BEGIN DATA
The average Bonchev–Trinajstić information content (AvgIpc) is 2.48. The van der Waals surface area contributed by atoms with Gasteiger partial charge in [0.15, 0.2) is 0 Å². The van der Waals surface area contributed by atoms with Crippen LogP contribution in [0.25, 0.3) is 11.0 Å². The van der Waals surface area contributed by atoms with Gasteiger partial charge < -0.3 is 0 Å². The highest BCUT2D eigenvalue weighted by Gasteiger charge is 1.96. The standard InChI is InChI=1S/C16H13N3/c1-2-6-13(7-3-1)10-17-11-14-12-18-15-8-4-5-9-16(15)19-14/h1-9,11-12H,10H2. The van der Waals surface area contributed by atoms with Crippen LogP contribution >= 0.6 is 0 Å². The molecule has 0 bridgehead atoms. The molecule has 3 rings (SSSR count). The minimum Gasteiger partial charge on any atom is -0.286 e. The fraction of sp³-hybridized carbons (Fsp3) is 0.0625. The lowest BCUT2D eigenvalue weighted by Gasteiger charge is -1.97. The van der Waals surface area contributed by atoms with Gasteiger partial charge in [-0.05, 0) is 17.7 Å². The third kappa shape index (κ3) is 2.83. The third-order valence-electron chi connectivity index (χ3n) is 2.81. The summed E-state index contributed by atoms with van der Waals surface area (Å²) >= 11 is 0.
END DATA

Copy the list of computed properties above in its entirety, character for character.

The average Bonchev–Trinajstić information content (AvgIpc) is 2.48. The van der Waals surface area contributed by atoms with Gasteiger partial charge in [0.15, 0.2) is 0 Å². The van der Waals surface area contributed by atoms with Crippen LogP contribution in [0.25, 0.3) is 11.0 Å². The van der Waals surface area contributed by atoms with Gasteiger partial charge < -0.3 is 0 Å². The highest BCUT2D eigenvalue weighted by Gasteiger charge is 1.96. The standard InChI is InChI=1S/C16H13N3/c1-2-6-13(7-3-1)10-17-11-14-12-18-15-8-4-5-9-16(15)19-14/h1-9,11-12H,10H2. The van der Waals surface area contributed by atoms with Crippen LogP contribution >= 0.6 is 0 Å². The molecule has 0 bridgehead atoms. The molecule has 3 rings (SSSR count). The minimum Gasteiger partial charge on any atom is -0.286 e. The fraction of sp³-hybridized carbons (Fsp3) is 0.0625. The lowest BCUT2D eigenvalue weighted by Gasteiger charge is -1.97. The van der Waals surface area contributed by atoms with Gasteiger partial charge in [-0.05, 0) is 17.7 Å². The third kappa shape index (κ3) is 2.83. The third-order valence-electron chi connectivity index (χ3n) is 2.81. The summed E-state index contributed by atoms with van der Waals surface area (Å²) >= 11 is 0.